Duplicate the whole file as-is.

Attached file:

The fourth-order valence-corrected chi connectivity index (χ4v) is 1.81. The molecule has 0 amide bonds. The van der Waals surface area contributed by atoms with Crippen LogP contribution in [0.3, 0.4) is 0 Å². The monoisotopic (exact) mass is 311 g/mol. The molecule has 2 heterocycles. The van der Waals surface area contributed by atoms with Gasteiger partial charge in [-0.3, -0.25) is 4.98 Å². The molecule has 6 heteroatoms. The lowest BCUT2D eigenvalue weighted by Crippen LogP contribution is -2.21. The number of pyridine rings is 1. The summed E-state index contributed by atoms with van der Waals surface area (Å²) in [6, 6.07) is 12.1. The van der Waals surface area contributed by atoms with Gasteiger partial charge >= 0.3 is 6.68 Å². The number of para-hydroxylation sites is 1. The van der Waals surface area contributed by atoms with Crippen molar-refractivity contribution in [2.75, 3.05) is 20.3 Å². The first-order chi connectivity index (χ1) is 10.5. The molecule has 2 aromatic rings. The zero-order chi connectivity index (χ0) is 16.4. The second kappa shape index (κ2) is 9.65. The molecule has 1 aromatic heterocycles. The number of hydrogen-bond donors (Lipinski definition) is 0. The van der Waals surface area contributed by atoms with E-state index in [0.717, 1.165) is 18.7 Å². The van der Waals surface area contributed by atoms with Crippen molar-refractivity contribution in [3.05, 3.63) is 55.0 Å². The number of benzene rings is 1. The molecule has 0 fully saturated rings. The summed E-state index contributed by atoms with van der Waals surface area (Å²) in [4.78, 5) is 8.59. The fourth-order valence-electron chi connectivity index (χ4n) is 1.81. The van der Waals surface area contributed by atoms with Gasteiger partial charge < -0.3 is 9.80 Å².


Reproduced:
The fourth-order valence-corrected chi connectivity index (χ4v) is 1.81. The molecule has 0 amide bonds. The van der Waals surface area contributed by atoms with Crippen LogP contribution in [0.3, 0.4) is 0 Å². The monoisotopic (exact) mass is 311 g/mol. The molecule has 2 heterocycles. The van der Waals surface area contributed by atoms with Gasteiger partial charge in [-0.3, -0.25) is 4.98 Å². The molecule has 6 heteroatoms. The lowest BCUT2D eigenvalue weighted by Crippen LogP contribution is -2.21. The number of pyridine rings is 1. The summed E-state index contributed by atoms with van der Waals surface area (Å²) in [6, 6.07) is 12.1. The van der Waals surface area contributed by atoms with Gasteiger partial charge >= 0.3 is 6.68 Å². The number of para-hydroxylation sites is 1. The van der Waals surface area contributed by atoms with Crippen molar-refractivity contribution in [2.75, 3.05) is 20.3 Å². The first-order chi connectivity index (χ1) is 10.5. The molecule has 2 aromatic rings. The zero-order chi connectivity index (χ0) is 16.4. The second kappa shape index (κ2) is 9.65. The molecule has 1 aromatic heterocycles. The number of hydrogen-bond donors (Lipinski definition) is 0. The van der Waals surface area contributed by atoms with E-state index in [0.717, 1.165) is 18.7 Å². The van der Waals surface area contributed by atoms with Crippen molar-refractivity contribution in [3.05, 3.63) is 55.0 Å². The number of benzene rings is 1. The molecule has 0 fully saturated rings. The summed E-state index contributed by atoms with van der Waals surface area (Å²) in [4.78, 5) is 8.59. The fourth-order valence-electron chi connectivity index (χ4n) is 1.81. The van der Waals surface area contributed by atoms with Gasteiger partial charge < -0.3 is 9.80 Å².